On June 28, 2018, Facebook announced their new “Info and Ads” section on all Facebook pages. This section allows Facebook users to see which ads a page is running in specific companies.

Facebook Info and Ads

Facebook claims the release of this tool was to ,“bring more transparency to ads and Pages on Facebook.” I beg to differ…

First, a little bit of context…

Social media networks have been under fire as their users began realize just how much data has been collected. The granular targeting that was great for advertisers stirred up a commotion amongst social media users who wondered how the heck Facebook knew their interests so well.

Social media sites are working frantically to regain the trust of their users. Facebook claims that the new “Info and Ads” feature contributes to this goal by allowing users to see how different companies advertise. I would argue that it was actually released so Facebook could generate more revenue from ads.

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Stick with me here.

Consumers have never been interested in which specific ads a company is running. All they know is that they want less ads.

Disagree? When has a consumer ever researched which ads a company is running? There have been free tools like Moat and SEMRush (free version) to see which display and search ads companies are running. As a diligent marketer, if you had to guess the demographic of these ad spy tools, you’d likely come to the conclusion that it’s 99% digital marketers.

Using common sense alone, it’s clear that Facebook has an ulterior motive for this new feature.

Why Facebook Really Released the “Info and Ads” Tool

First, let’s agree to call the “Info and Ads” tool what it really is: an ad spy tool. It’s core functionality is no different than AdBeat, AdPlexity, SEMRush or any other tool digital marketers use to analyze their competitors’ marketing strategies. In fact, there have been similar Facebook Ads spy tools with paid subscriptions.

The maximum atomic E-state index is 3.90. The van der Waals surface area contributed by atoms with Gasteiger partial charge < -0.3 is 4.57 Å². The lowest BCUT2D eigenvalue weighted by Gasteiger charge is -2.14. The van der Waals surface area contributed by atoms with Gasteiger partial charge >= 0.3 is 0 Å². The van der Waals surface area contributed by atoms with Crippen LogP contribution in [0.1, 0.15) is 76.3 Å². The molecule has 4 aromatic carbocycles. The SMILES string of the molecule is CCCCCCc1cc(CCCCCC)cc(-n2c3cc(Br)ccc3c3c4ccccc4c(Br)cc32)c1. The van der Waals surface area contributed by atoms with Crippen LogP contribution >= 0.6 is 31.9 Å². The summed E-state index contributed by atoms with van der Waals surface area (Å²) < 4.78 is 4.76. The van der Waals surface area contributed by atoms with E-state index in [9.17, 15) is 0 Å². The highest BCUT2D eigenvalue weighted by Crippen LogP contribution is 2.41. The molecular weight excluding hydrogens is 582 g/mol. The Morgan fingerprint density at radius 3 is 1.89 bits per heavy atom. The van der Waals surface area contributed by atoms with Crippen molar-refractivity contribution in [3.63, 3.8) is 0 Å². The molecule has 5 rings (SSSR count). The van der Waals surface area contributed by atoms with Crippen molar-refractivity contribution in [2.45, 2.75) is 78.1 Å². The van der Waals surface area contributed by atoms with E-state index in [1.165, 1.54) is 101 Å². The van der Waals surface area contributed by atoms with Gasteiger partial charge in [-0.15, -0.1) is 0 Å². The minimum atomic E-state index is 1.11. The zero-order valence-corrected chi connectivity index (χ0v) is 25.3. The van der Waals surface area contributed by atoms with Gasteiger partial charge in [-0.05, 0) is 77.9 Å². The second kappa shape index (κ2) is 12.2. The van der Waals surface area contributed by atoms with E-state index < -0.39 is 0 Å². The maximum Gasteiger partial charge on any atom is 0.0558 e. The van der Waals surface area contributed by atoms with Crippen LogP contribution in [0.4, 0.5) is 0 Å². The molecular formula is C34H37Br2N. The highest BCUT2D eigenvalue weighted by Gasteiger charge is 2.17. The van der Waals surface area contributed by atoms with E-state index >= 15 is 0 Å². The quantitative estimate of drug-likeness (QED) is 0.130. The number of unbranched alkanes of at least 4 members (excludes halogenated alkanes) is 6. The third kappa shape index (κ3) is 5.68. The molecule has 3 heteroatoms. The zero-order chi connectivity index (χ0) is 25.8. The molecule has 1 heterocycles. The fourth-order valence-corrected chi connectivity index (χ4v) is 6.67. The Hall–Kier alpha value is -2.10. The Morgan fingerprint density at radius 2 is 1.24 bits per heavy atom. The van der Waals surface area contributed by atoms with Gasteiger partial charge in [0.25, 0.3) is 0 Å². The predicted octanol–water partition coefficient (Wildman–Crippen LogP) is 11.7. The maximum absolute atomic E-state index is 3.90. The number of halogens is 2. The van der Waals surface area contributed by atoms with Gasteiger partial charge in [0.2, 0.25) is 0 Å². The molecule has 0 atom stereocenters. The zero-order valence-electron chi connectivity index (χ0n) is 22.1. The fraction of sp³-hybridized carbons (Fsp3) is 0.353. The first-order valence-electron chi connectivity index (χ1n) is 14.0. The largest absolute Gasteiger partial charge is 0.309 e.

Marketers use ad spy tools to analyze competitor campaigns before launching their own. The second part of this process is the relevant part because new campaign launches lead to increased revenue for Facebook. If Facebook can provide advertisers with better analytics tools and features that allow marketers to feel like they have an “edge,” they will see an increase in ad spend.

Let’s use a simple example. A garage repair company is hesitant about using Facebook advertising. They’re not sure if its effective or sustainable. All of a sudden, they can see what their competitors are doing and discover that their top competitor has been using Facebook Ads for the past year. They’ve uncovered the competitor’s secret weapon AND they can see the exact ads the competitor is running.

What’s the logical next step? Start a Facebook Advertising campaign.

Marketers do this all of the time. If you want to start a Google advertising campaign, you research some competitors, see where they’ve found success, and replicate the process.

The “Info and Ads” tool was created as a revenue-booster under the guise of an effort to increase transparency.

The Counterargument

I proposed that the “Info and Ads” tool was intended to make Facebook Ads more appealing for new advertisers, but there’s a flip side to that coin. What about all of the existing advertisers? Will advertisers start pulling their campaigns?

There’s definitely an argument to be made here. Advertisers are likely to be upset about the fact that their competitors can steal their hard work with a few clicks. The question is – what can these advertisers really do?

Realistically, there is nothing they can do.

If you’re allocating a large part of your advertising budget to Facebook Ads, there’s no alternative channel to move your ad spend to. Facebook is lightyears ahead of competing social networks and search advertising is a different ballpark.

If you were spending millions of dollars on Facebook Ads with a positive ROI, would you pull your campaigns just because competitors can see what you’re doing? Of course not. That would be like avoiding Google Ads because competitors can spy on your campaigns with tools like SEMRush.

The “Info and Ads” tool may have given away part of companies’ competitive edges, but pulling ads from Facebook altogether would undoubtedly lead to a drop in revenue.

Certain companies have become stealthier by advertising under non-branded pages, but the majority of advertisers will carry on with business as usual.

What To Do Next

Advertisers will likely carry on with business as usual. The “Info and Ads” tool may shine light on parts of companies’ strategies, but successful ad campaigns rely on more than ad copy alone.

As social media networks continue to succumb to consumer outrage, this is actually one of the best outcomes. Marketers now have access to a free Facebook Ads spy tool that provides helpful data and can lead to more effective advertising.